In 1959 Gibson's supplier of plastic ran out of black pigment for a while, hence soome pickup's bobbins went from being both black to sometimes cream and black (known as "zebras") or even both cream. But the pickup's bobbins would not normally be visible, unless the pickup covers were removed (which some people did do especially in the 1960s). This was seen starting around serial number "9 0600" and lasted for at least half of 1960. Also in 1960 the knobs changed to the "reflector" style with metal caps. This happened around serial number "0 7000". Note the last Les Paul Sunburst is generally agreed to be serial number "0 11495" and it does not have the "tomato soup" 1960 finish that was seen in the "0 7000" range of sunburst models (it has a more 1959 style look.)
Les Pauls from late-1955 and onward were fitted with the standard tune-o-matic bridge and seperate stop tailpiece. But a few (perhaps around 10%) came with an optional Bigsby B7 vibrato instead of a stop tailpiece. This was a rather clunky vibrato, nowhere near as efficent as the tremolo on the Fender Stratocaster. Hence today Les Paul Sunburst guitars with the Bigsby vibrato installed (or previously installed, leaving holes in the top) tend to sell for less today than their stop tailpiece equivalents. Removing a Bigsby vibrato does however leave holes in the wood so once a Bigsby was installed, there was no way to make the holes disappear.
Ironically the Les Pauls of the late 1950s were not really all that popular at the time. Gibson only made about 1700 Sunburst Les Paul between 1958 and 1960. The reason for this was the humbucking pickups and solid mahagony body with maple top produced lots of sustain and a mellow tone. This was good for jazz player, except jazz player tended to use archtop electric/acoustics, not solid body guitars. Yet the Les Paul's smaller and solid body might have appeal to rock and roll players, except the rock and roll guitar sound (and country sound) of the 1950s was brighter (for which a Fender Strat or Tele would be better). So the Les Paul Sunburst had few fans during the 1950s. It wasn't until the British blues/rock invasion of the mid/late 1960s that suddenly the Les Paul became popular.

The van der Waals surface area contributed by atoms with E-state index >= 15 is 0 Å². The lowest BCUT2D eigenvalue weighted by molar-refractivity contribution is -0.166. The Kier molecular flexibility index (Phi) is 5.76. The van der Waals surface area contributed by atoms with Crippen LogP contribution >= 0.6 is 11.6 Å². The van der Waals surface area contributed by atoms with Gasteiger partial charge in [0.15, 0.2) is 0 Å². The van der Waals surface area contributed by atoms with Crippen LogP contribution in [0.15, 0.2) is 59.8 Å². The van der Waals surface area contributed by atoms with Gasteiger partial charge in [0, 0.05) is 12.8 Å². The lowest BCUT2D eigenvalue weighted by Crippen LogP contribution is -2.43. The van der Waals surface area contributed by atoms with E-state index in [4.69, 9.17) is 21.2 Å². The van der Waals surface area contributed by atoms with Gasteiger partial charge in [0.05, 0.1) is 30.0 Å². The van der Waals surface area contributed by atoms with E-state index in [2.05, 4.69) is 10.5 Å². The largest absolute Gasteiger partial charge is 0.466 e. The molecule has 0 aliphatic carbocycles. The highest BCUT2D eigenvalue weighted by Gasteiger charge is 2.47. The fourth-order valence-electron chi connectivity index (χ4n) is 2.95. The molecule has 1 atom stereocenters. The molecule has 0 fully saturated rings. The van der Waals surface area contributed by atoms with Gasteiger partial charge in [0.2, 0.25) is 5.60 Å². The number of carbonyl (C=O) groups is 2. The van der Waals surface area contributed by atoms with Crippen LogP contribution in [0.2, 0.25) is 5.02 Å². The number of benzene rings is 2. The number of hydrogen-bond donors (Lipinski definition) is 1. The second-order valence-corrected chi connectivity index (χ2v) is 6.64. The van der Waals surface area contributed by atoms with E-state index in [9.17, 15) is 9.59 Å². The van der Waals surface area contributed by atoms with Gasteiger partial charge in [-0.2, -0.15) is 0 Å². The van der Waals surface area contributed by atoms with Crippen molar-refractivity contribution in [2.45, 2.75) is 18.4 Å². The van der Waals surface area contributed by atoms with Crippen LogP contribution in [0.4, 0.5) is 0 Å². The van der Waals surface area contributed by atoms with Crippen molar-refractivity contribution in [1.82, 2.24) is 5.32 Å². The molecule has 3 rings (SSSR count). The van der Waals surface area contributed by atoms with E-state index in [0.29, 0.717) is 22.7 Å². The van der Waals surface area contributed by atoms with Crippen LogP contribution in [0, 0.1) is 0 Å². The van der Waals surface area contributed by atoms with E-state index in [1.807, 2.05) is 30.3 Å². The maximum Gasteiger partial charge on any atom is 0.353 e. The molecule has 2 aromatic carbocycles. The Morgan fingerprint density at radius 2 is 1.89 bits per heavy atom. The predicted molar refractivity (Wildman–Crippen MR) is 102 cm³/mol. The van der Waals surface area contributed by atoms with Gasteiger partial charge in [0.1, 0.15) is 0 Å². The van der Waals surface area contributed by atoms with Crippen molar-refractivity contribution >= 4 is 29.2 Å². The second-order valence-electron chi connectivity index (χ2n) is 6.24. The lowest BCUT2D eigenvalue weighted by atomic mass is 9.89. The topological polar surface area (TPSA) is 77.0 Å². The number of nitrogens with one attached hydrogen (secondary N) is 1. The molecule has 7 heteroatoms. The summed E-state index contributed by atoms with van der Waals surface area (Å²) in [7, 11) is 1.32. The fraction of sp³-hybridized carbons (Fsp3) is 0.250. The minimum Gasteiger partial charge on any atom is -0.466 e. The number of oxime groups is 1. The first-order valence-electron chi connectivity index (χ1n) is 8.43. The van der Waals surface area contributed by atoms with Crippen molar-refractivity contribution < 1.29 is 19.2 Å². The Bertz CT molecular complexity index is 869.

Since the late 1970s, Gibson has made many reissue Les Paul Standards which look very much like the original 1958, 1959, 1960 Les Paul Standard model. So how do you tell the difference? One easy way is by the positioning of the stop tailpiece. Gibson has never gotten this right on any of their reissue Les Pauls. On a 1956 to 1960 Les Paul with a stop tailpiece, if you run an imaginary line from the center of the Low-E tailpiece stud through the center of the High-E tailpiece stud and continue that line, the line will touch the north edge of the Neck volume knob and the south edge of the Bridge volume knob. On reissues the line through the center of the tailpiece studs runs right into the Neck volume knob (the line is no where near the Bridge volume knob).
This picture shows the stop tailpiece position and
Other things that easily tell a reissue from a real 1950s Les Paul are the fingerboard inlays. The celluloid Gibson used during the 1950s has a considerably different look than today's inlays. Celluloid is like wood, every "batch" or block is different. So there really is no way to get today's celluloid to look like the 1950s inlays. The best someone could do is to steal the inlays from a 1950s Gibson CF-100 and transplant them into a reissue.
If you need to figure out the exact year of your Gibson Les Paul Sunburst, use the Serial Number. See the Gibson Serial Number Info web page for help determining the exact year.
If you have a vintage Gibson Les Paul Sunburst guitar for sale (any year from 1952 to 1960), please contact me at email@example.com
Here's the top of the guitar with the Bigsby removed.